Bread brilliance

Wright State alum Rahn Keucher a rising star in the baking business

Every Saturday morning, a 75-year-old French woman arrives at the 2nd Street Market near downtown Dayton and makes her way to Rahn’s Artisan Breads, where she buys two butter croissants and two chocolate croissants.

Selling her the pastries is Rahn Keucher, a Wright State University alumnus and bread-making father of four who has been sharing his baked goods from a retail booth at the market for the past 15 years.

A year ago, the woman told Keucher she no longer returns to her native France because all of her family has passed away.

“But every Saturday she comes and gets her pastries and she’s home again,” said Keucher.

The woman is just one of Keucher’s many fans. Besides customers at the market, which is perfumed with the smell of Keucher’s freshly baked bread, restaurants from Centerville to Beavercreek to Troy snap up his baked goods.

Keucher works at his bakery six nights a week, arriving at 9 p.m., scaling and mixing beginning at 10 p.m. and firing up the oven at midnight. The first delivery truck leaves at 5 a.m., the second at 6 a.m. Deliveries to restaurants are finished by 10:15 a.m.

Saturday mornings are spent at the market.

Rahn Keucher, a Wright State University alumnus, sells his bread and other pastries to area restaurants and at a stand in Dayton’s 2nd Street Market. (Video by Kris Sproles / Photos by Erin Pence)

“This is where I get to do fun stuff like three-day sours and laminated doughs and pretzels and all the things the restaurants aren’t interested in,” he said. “The retail here at 2nd Street Market is strong and getting stronger.”

Keucher grew up in an Air Force family. After graduating from Stebbins High School in 1984, he enrolled at Wright State, where he worked as a DJ at the WWSU radio station and served as chair of what is now the University Activities Board in what he called a “big-boy job” for an 18-year-old kid.

Along the way Keucher took a number of economics and statistics classes and earned his bachelor’s degree in human factors psychology in 1991.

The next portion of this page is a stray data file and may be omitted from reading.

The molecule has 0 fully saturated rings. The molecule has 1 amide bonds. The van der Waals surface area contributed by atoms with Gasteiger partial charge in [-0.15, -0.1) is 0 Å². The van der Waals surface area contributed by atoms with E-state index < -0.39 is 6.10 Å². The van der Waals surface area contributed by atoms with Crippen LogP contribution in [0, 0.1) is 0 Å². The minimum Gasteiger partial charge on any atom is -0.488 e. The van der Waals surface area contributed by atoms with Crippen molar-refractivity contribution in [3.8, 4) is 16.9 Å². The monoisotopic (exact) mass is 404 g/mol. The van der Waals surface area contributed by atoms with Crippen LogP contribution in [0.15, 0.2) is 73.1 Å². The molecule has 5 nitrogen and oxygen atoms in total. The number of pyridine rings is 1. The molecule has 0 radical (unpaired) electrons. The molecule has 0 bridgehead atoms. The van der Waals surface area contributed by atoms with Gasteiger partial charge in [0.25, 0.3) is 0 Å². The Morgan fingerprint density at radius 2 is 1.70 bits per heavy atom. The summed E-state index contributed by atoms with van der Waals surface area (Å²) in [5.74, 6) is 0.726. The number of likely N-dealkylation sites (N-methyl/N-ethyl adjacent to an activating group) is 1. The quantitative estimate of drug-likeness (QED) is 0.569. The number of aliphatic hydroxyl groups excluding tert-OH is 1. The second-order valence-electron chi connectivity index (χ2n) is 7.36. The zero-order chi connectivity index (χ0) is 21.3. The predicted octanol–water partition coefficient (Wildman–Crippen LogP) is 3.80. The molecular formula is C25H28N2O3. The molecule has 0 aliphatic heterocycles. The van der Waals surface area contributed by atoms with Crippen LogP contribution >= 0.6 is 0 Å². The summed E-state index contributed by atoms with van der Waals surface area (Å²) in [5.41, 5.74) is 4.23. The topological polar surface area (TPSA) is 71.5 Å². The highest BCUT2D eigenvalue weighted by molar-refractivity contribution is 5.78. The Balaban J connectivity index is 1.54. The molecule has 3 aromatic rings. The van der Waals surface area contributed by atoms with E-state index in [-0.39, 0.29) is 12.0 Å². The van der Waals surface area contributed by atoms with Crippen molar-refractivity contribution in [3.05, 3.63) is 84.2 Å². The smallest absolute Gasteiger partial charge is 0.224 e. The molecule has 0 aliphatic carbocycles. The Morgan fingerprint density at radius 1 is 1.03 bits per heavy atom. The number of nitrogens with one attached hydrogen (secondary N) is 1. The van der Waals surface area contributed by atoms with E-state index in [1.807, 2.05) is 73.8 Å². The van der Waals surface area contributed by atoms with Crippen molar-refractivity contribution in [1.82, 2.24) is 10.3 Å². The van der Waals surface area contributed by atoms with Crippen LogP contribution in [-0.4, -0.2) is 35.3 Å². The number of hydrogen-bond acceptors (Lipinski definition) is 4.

“I had some really cool and really supportive professors,” he said. “Wright State was just a really cool environment.”

The Keucher family bleeds green and gold.

His wife, Gina, is also a Wright State graduate and is program director of student activities at the university. One of the couple’s sons recently graduated from Wright State and another is a sophomore.

Keucher worked his way through Wright State in what turned out to be the beginning of his cooking and baking career. He landed jobs at Pizza Hut, Bagel Factory and even L’Auberge, a fine-dining establishment that held a coveted and rare four-star rating from the Mobil Travel Guide for 19 years before closing.

“I never quite left the kitchen,” he said. “I’ve never actually had a sit-down, air-conditioned job in my life. Twenty-and-a-half years on third shift is not something I planned on.”

While Keucher was working at the now-defunct Euro Bistro, he helped bake bread for the restaurant as well as seven or eight others. But when his partner decided to stop supplying bread for other restaurants, Keucher set out to start his own baking business.

He sub-let a bakery in Cincinnati and for the next five years would drive from his home in Enon to Cincinnati every night, bake bread and bring it back to Dayton in the morning. In 2000, he began leasing his current space in Dayton, a warehouse-like building on the city’s northeast side.

He then bought a five-shelf, 17,000-pound German hearth oven that had to be assembled on-site and cost $50,000, more than that of his first house.

Keucher’s European-style bread has a much heavier crust than typical breads. And most of his breads have no sugar or shortening or any oil of any kind.

He makes two-pound pretzels that he dips in a lye bath to enhance flavor and color and ties them into that shape some believe represents children crossing their arms in prayer. On Super Bowl weekend, he sells 45 to 50 pretzels twice that size.

After working in several restaurants, Rahn Keucher decided to open his own baking business, which he operates in a warehouse-like building on Dayton’s northeast side.

Keucher said his decision to get into pastries was a gamble that has paid off. (He spent a week in San Francisco learning how to make croissants.)

Gina Keucher and the couple’s four sons help out at the market on Saturdays. Gina says her husband’s bread is arguably one of the best breads you can find anywhere.

“He would never say he’s as good as he is, but we’ve had long loyal customers and that tells the story,” she said.

The Keuchers also give back to the community.

Many of the baked goods left over from Saturday’s market sales are donated to firehouses and police stations. The Enon Relief Food Pantry also benefits from leftovers, pretzels are donated to the Greenon Band Boosters for sale twice annually, and baskets of bread are donated to silent auctions throughout the year.

Keucher says his career enables him to swing for the fences every day.

“If I mess up, if the ciabatta isn’t very pretty today, I get to make more of it tomorrow,” he said.

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